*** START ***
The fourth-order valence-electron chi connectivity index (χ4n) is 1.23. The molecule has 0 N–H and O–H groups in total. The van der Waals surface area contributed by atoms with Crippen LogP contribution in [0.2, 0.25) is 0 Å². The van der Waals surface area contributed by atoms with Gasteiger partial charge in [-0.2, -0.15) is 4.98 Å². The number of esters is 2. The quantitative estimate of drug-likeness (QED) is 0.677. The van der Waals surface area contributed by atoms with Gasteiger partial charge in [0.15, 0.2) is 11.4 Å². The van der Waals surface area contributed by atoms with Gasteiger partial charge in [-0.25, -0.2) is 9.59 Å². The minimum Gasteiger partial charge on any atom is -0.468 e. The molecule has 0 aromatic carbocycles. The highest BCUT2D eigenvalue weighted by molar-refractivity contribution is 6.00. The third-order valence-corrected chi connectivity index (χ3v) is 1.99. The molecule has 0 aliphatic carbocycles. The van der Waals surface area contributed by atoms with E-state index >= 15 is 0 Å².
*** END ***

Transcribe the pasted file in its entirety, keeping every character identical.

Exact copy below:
The fourth-order valence-electron chi connectivity index (χ4n) is 1.23. The molecule has 0 N–H and O–H groups in total. The van der Waals surface area contributed by atoms with Crippen LogP contribution in [0.2, 0.25) is 0 Å². The van der Waals surface area contributed by atoms with Gasteiger partial charge in [-0.2, -0.15) is 4.98 Å². The number of esters is 2. The quantitative estimate of drug-likeness (QED) is 0.677. The van der Waals surface area contributed by atoms with Gasteiger partial charge in [0.15, 0.2) is 11.4 Å². The van der Waals surface area contributed by atoms with Gasteiger partial charge in [-0.25, -0.2) is 9.59 Å². The minimum Gasteiger partial charge on any atom is -0.468 e. The molecule has 0 aromatic carbocycles. The highest BCUT2D eigenvalue weighted by molar-refractivity contribution is 6.00. The third-order valence-corrected chi connectivity index (χ3v) is 1.99. The molecule has 0 aliphatic carbocycles. The van der Waals surface area contributed by atoms with E-state index >= 15 is 0 Å².